Often confused with marijuana cannabis plants, hemp plants are a different species of cannabis plant containing a lot of CBD and very little THC – the psychoactive component that gets people “high” and causes failed drug tests. CBD from hemp plants does not produce the psychoactive effects that medical marijuana with high levels of THC (tetrahydrocannabinol) produces.
Anecdotal reports can be found all over the internet about users’ experiences taking CBD. Still, CBD has not been proven conclusively to provide any medical relief outside of US Food and Drug Administration-approved drug Epidiolex. However, much research has been done into how CBD interacts with endocannabinoid receptors in the body thought to regulate pain, sleep, appetite and immunity.
Yet, despite rumours of potential benefits and the growing demand for CBD products across the UK, the number one question on people’s minds when considering CBD is: does CBD get you high?
This guide will take an in-depth look into how CBD works and why the wildly popular hemp-derived cannabinoid won’t get you high but may have you feeling at your best.
Why Hemp for CBD?
To understand why the answer is no when asking, “does CBD get your high?” you’ll need to understand where it comes from and why hemp is the popular choice.
Hemp is the top choice for sourcing pure CBD isolate, broad-spectrum, and full-spectrum CBD oil. The primary reason is that hemp contains an abundant amount of CBD (cannabidiol) and meagre amounts of THC. This makes it easier to use extraction methods to isolate CBD from hemp plants while avoiding or removing THC.
Furthermore, hemp plants can be grown on an industrial scale much faster and with a greater yield than marijuana plants. In addition, they require less water and land to grow, making them more efficient and eco-friendly to cultivate.
With the added benefit of not needing specific light cycles or high humidity levels like marijuana plants, hemp is easier to grow both indoors and out. This makes it a more versatile option for CBD extraction.
Additionally, hemp plants contain a host of cannabinoids such as CBG (cannabigerol) and CBC (cannabichromene). Hemp plants also contain tons of healthy omega-3 and omega-6 fatty acids, terpenes, flavonoids, and other nutrients. These additional cannabinoids combined with terpenes and flavonoids are believed to work together in the body to create the entourage effect. This phenomenon is thought to happen when the cannabinoids and other compounds in the plant work together to produce a more significant impact than any one of them could on their own.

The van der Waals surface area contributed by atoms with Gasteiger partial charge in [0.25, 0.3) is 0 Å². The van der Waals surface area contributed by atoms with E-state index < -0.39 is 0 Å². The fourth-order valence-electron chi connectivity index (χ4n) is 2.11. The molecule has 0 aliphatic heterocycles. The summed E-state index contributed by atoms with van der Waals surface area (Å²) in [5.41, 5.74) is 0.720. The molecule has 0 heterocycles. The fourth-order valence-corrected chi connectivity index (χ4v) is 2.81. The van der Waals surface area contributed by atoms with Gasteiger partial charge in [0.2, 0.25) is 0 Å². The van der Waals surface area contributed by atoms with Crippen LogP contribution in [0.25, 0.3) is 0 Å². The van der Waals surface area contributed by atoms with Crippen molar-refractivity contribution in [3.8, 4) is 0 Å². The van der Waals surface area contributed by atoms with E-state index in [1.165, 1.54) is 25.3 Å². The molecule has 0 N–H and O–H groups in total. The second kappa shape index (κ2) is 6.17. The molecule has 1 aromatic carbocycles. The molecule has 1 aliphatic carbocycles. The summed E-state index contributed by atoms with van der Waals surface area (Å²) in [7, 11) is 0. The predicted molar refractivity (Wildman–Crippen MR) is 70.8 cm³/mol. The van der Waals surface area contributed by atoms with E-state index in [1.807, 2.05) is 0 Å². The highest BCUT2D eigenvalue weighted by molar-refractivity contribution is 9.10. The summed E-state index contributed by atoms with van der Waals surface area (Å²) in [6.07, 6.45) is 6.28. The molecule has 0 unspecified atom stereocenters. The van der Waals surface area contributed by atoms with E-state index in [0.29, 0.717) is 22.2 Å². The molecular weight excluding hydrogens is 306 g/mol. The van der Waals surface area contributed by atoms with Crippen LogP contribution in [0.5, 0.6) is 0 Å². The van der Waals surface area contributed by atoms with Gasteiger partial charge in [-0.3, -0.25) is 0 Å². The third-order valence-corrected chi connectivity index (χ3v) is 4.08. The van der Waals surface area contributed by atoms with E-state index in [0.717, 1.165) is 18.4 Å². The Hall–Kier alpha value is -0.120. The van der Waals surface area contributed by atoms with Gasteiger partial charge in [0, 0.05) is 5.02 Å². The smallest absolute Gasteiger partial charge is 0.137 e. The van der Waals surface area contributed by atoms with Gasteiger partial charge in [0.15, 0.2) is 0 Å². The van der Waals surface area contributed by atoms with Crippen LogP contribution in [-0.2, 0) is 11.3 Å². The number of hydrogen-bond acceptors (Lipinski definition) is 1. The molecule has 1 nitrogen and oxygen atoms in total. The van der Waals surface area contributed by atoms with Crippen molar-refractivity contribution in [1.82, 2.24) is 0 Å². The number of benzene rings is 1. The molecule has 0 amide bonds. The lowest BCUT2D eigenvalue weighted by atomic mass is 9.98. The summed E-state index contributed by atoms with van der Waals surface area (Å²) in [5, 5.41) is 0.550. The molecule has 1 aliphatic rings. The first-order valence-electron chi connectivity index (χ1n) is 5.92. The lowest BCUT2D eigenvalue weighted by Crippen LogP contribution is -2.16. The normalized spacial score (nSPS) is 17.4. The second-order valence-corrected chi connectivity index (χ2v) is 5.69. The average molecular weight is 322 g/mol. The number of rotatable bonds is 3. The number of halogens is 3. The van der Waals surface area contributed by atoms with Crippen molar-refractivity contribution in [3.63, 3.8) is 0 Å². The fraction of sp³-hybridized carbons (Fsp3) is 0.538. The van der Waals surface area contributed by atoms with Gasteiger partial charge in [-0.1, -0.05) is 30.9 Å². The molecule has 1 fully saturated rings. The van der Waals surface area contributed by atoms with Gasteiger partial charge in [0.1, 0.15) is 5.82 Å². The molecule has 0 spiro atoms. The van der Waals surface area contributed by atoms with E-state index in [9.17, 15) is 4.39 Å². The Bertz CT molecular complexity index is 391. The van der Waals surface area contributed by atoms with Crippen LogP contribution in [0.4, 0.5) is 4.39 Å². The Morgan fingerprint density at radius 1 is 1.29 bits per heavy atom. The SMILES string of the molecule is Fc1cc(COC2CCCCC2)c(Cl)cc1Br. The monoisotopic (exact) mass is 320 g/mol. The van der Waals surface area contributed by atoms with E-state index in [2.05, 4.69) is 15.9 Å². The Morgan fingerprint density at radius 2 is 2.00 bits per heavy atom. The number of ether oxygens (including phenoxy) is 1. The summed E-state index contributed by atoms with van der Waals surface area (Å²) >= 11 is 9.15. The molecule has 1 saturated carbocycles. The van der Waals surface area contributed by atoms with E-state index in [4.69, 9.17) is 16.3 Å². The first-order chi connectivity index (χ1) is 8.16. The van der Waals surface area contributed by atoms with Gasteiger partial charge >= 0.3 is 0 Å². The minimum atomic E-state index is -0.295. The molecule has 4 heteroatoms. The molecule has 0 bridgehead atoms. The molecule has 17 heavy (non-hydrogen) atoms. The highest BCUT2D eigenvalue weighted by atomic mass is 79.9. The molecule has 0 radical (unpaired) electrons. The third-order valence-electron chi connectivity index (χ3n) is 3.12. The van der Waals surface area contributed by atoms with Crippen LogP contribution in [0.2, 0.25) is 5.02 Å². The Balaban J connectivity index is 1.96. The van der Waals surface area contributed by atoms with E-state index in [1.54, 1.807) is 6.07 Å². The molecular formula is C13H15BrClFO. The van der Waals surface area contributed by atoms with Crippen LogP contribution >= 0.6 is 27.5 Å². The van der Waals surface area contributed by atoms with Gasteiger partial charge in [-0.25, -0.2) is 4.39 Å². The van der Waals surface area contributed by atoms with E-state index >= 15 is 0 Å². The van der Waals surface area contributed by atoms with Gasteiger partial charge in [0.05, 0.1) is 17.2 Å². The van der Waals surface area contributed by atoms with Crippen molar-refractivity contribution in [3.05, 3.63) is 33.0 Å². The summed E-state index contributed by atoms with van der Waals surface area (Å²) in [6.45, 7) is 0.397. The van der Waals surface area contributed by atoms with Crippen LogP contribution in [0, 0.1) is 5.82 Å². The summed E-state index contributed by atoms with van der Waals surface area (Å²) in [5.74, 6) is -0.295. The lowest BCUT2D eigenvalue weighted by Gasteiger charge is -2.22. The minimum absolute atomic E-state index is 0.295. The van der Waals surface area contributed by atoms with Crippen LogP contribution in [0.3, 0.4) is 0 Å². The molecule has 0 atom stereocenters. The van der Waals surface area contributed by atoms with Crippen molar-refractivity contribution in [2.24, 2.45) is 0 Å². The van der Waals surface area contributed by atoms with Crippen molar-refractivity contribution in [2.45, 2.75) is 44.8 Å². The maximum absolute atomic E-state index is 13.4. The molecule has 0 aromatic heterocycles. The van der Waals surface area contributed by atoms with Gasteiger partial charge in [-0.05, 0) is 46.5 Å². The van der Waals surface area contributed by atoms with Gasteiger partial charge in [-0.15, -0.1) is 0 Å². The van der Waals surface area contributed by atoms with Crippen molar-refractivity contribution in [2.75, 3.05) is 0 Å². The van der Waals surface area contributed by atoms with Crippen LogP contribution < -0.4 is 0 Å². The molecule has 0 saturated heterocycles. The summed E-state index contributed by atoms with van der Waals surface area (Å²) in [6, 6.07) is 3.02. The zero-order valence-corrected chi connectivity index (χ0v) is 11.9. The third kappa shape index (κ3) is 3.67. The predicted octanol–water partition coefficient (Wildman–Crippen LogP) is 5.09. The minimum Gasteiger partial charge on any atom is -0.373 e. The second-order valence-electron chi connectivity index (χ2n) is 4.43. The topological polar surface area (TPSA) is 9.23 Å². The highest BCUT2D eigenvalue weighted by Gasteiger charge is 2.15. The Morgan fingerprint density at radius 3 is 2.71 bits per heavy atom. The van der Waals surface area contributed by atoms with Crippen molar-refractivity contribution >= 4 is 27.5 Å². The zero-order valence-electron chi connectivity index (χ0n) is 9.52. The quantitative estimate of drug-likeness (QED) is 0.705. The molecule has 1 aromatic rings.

Finally, the biggest reason for hemp use is because that is what UK law dictates. As per the Misuse of Drugs Act 1971, it is illegal to cultivate marijuana in the UK, so CBD vendors and manufacturers must source their CBD from hemp.
What is the ECS, and How is it Affected by Cannabidiol?
The ECS (endocannabinoid system) is a vast network of receptors throughout the body. These receptors are activated by cannabinoids produced by our bodies (endocannabinoids) and cannabinoids from plants (phytocannabinoids).
When consuming THC-rich marijuana plants, the THC binds to CB1 receptors located in the brain. This produces the psychoactive effects people experience when they get “high” from smoking weed.
CBD, on the other hand, does not bind directly to CB1 receptors. Instead, it binds to a receptor called the serotonin receptor 5-HT1A. This receptor is known to regulate anxiety, pain perception, and nausea. In addition, CBD also inhibits the enzyme FAAH (fatty acid amide hydrolase), which breaks down endocannabinoids such as anandamide.
Anandamide is one of the body’s most important endocannabinoids. It plays a role in regulating pain, mood, memory, fertility, and more. By inhibiting the enzyme that breaks down anandamide, CBD allows this endocannabinoid to stay in the body longer and have a greater impact on the ECS.
In short, CBD does not directly bind to CB1 receptors like THC does. Instead, it interacts with the ECS in other ways to support various functions in the body. It is believed by those who take CBD that these interactions are what allow them to experience various supplemental wellness benefits.
Why Do People Think CBD Will Get You High?
Even with the significant advances that cannabis culture has made in recent years, there is still a lot of misinformation out there regarding how CBD and THC work.
A common misconception is that CBD will produce the same psychoactive effects as THC. This is simply not true. As studies have noted, CBD does not bind to CB1 receptors like THC does. Therefore, it cannot produce the same psychoactive “high” that THC does.
So why do people think CBD will get them high? There are a few reasons.
The first reason is that many confuse the terms CBD and THC. While they are both cannabinoids found in the cannabis plant, they are very different compounds with very different effects.
The second reason is that some assume that all cannabinoids produce psychoactive effects. This is not the case. There are many non-psychoactive cannabinoids found in the cannabis plant, such as CBD, CBG (cannabigerol) and CBC (cannabichromene).
The third reason is that some CBD products contain trace amounts of THC. However, these levels are so low (usually less than 1mg per product) that they are not enough to produce psychoactive effects. In fact, the majority of CBD products on the market today are completely THC-free.